Other Great Options

Arc’teryx Bora AR 63

Arc'teryx Bora AR 63
The Bora AR 63 is one of the most comfortable packs out there, yet surprisingly lightweight considering its frame and number of features

Our former overall best pick was the Arc’teryx Bora AR 63. Its overall performance remains spectacular. The Bora AR 63 was among the most comfortable packs we reviewed, even with heavier (60+lbs) loads, yet was surprisingly lightweight considering its frame and number of features. We loved the comfort and support the pivoting waist belt provided, as well as the nicely articulated shoulder straps, which were among the best in our review.

The Bora has excellent access with its perfectly sized and useable full-length pocket. It remains a great choice for the ultimate multi-day backpacking pack; the only bummer: it lacks a few small features that other packs in our review had and the price, at nearly $400, it is the most expensive pack in our review. Something we questioned was the Bora’s durability; the fabric just doesn’t feel as tough as several other packs we reviewed, but after literally over 100 days of relatively hard use, we have no evidence to back up this hypothesis of a lack of durability. Ours is still going strong.

The North Face Banchee 65

The North Face Banchee 65 was a contender for Editors’ Choice because it’s such a comfortable and supportive pack that was one of our favorite overall pack design regarding features; this pack had some of our favorite pockets that we wished a lot of other models had. Not only we loved the design of this very user-friendly pack, but at 3 lbs 10 ounces, we loved that is was around a pound lighter than nearly all of our award winners except the Osprey Exos 58. In fact, we liked the pockets and organizational ability of the Banchee 65 a little better than our Editors’ Choice award winner, the Osprey Atmos 65 AG, but we thought the Atmos was just enough more comfortable to make it our overall award winner.


How to Choose the Best Backpack for Your Needs

There is a lot to take into account when selecting the right backpacking pack; whether it’s your first bag or you’re just adding a second to your gear. In this review, we compared the best and most popular men’s backpacking backpacks. These packs are the type of packs that most people will be drawn toward and will use for day-in and day-out backpacking. While the packs we chose to review could be used for travel, such as backpacking through Europe, and most are versatile enough for some general mountaineering applications, these packs aren’t necessarily made specifically for those activities.

We reviewed these backpacking backpacks and compared them in five different categories.


Comfort not only includes how well the pack feels on even ground and nice trails but also how the pack moves with you on difficult cross-country terrains, like bushwhacking and log crossings.

For our comfort category, we reviewed how comfy each pack’s frame, shoulder straps, and hip belt are. We compared these packs mostly with more standard 30-45 lb loads that most backpackers might carry for up to week-long trips as well as a “load hauler” type loads where we compared each pack with 55-65 lbs for a little longer than our hips and shoulders would have liked.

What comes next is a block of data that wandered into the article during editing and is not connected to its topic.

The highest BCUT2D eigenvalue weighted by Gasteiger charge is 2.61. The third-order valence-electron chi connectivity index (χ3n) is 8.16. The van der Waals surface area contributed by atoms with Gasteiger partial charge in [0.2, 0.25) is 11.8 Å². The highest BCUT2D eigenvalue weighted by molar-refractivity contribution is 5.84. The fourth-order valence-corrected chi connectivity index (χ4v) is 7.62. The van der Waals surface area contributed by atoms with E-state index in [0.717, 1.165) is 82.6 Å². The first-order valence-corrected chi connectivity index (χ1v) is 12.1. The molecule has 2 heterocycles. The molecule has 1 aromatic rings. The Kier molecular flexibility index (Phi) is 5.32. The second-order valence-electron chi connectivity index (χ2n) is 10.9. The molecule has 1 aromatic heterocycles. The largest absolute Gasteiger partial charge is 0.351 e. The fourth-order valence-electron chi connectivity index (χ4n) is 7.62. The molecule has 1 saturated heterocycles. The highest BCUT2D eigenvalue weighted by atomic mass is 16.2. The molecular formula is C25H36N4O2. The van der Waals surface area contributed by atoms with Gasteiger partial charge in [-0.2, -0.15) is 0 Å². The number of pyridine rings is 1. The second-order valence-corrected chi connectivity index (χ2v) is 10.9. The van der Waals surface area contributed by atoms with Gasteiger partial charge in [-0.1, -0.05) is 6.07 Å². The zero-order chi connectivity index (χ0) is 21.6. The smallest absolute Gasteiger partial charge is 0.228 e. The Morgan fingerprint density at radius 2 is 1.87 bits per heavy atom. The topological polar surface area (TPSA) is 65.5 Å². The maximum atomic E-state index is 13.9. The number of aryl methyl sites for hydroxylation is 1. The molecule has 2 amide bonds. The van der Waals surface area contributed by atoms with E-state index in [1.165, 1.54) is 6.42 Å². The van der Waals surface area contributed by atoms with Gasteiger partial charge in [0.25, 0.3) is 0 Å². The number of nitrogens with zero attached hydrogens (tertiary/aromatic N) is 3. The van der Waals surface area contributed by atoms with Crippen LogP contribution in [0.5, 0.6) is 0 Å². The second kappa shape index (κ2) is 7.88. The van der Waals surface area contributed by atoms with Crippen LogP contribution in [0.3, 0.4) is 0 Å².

We paid extra attention to how the waist belt and shoulder straps felt on each pack after wearing them for long days and with heavy loads. We took into account other feedback from friends and other sources on the internet to help give us a broader and less single body type perspective when choosing the most comfortable pack.

The Osprey Atmos 65 AG is one of the most comfortable packs in our review. For heavier loads, the Gregory Baltoro 65 and the Osprey Xenith 75 tied for the most comfortable product in this category.

Equally as important as the foam, are the well-designed and articulated shoulder straps of these packs that match the shape of most people the best. Not far behind the Xenith 75 and the Baltoro was the Gregory Contour 60 and the Arc’teryx Bora AR 63. The North Face Banchee 65 and Osprey Aether 60 and 70L packs weren’t quite as comfortable as the two packs listed above, but they weren’t very far behind either.

For medium and lighter loads of around 25-45 lbs, we noticed significantly less of a difference between packs, but once we crested 40 pounds, additional weight was exponentially challenging for packs to handle.

The fabric Osprey uses on the inside of the shoulder straps of the Osprey Xenith 75 and Osprey Aether 70, and the feeling of the Atmos 65 AG was our favorite on bare skin; the shape and articulation of these packs were second to none.

The Aircontact’s shoulder straps and waist belt were very comfortable, but not quite as comfortable as the Xenith 75 and Baltoro 65. The Air Contact’s padding is noticeably bulkier and hotter and the shoulder straps are not shaped quite as nice. If you feel like you carry more than 40-45 lbs on a regular basis, we would recommend the Xenith 75, Bora AR 63, or the Baltoro 65. If you’re not going to commonly carry 40 or more pounds, we loved how the Osprey Atmos 65 AG and The North Face Banchee 65 felt as long as we didn’t overload them. These packs felt as good as our top pick, the Arc’tyrx Xenith 75 or Gregory Baltoro 65 to around 40 lbs, but above 50 lbs, the Xenith and Baltoro were superior.


The Suspension category is simply how well the frame transferred the weight from the backpack into the waist belt and to a lesser extent, onto our shoulder straps. The suspension is obviously tied-in with a pack’s overall comfort, but we specified unique criteria for each category. In addition, we compared the foam used and the articulation, and how great the pack feels to carry against your back.